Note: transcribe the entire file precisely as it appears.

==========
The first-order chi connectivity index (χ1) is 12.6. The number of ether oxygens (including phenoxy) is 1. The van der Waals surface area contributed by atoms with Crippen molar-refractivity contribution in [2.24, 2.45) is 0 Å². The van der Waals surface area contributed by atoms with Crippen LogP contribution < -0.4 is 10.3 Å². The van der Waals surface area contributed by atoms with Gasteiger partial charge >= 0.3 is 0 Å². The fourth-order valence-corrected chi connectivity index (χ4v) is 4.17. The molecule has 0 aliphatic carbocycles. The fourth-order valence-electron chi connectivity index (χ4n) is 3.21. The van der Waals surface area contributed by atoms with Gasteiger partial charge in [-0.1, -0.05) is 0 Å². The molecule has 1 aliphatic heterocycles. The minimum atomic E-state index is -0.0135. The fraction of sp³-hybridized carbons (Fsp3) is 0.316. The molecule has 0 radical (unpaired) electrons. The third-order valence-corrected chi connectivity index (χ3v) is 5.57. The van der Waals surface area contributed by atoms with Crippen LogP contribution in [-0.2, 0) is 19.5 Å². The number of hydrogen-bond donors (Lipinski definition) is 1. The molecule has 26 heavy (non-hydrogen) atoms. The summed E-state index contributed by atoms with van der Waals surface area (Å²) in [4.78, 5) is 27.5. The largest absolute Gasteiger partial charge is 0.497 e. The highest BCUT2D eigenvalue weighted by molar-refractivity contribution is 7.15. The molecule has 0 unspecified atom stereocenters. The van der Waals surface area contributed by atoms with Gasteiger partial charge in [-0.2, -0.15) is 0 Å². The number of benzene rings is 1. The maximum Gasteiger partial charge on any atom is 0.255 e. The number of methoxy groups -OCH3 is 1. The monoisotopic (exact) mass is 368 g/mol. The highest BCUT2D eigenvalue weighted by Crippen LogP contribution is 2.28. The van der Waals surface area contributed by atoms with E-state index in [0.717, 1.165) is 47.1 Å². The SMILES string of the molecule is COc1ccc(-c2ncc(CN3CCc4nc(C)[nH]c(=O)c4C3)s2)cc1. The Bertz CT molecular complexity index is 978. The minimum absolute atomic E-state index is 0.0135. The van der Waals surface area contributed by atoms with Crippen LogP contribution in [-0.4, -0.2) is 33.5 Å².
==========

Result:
The first-order chi connectivity index (χ1) is 12.6. The number of ether oxygens (including phenoxy) is 1. The van der Waals surface area contributed by atoms with Crippen molar-refractivity contribution in [2.24, 2.45) is 0 Å². The van der Waals surface area contributed by atoms with Crippen LogP contribution < -0.4 is 10.3 Å². The van der Waals surface area contributed by atoms with Gasteiger partial charge >= 0.3 is 0 Å². The fourth-order valence-corrected chi connectivity index (χ4v) is 4.17. The molecule has 0 aliphatic carbocycles. The fourth-order valence-electron chi connectivity index (χ4n) is 3.21. The van der Waals surface area contributed by atoms with Gasteiger partial charge in [-0.1, -0.05) is 0 Å². The molecule has 1 aliphatic heterocycles. The minimum atomic E-state index is -0.0135. The fraction of sp³-hybridized carbons (Fsp3) is 0.316. The molecule has 0 radical (unpaired) electrons. The third-order valence-corrected chi connectivity index (χ3v) is 5.57. The van der Waals surface area contributed by atoms with Crippen LogP contribution in [-0.2, 0) is 19.5 Å². The number of hydrogen-bond donors (Lipinski definition) is 1. The molecule has 26 heavy (non-hydrogen) atoms. The summed E-state index contributed by atoms with van der Waals surface area (Å²) in [4.78, 5) is 27.5. The largest absolute Gasteiger partial charge is 0.497 e. The highest BCUT2D eigenvalue weighted by molar-refractivity contribution is 7.15. The molecule has 0 unspecified atom stereocenters. The van der Waals surface area contributed by atoms with Gasteiger partial charge in [-0.2, -0.15) is 0 Å². The number of benzene rings is 1. The maximum Gasteiger partial charge on any atom is 0.255 e. The number of methoxy groups -OCH3 is 1. The monoisotopic (exact) mass is 368 g/mol. The highest BCUT2D eigenvalue weighted by Crippen LogP contribution is 2.28. The van der Waals surface area contributed by atoms with E-state index in [0.717, 1.165) is 47.1 Å². The SMILES string of the molecule is COc1ccc(-c2ncc(CN3CCc4nc(C)[nH]c(=O)c4C3)s2)cc1. The Bertz CT molecular complexity index is 978. The minimum absolute atomic E-state index is 0.0135. The van der Waals surface area contributed by atoms with Crippen LogP contribution in [-0.4, -0.2) is 33.5 Å².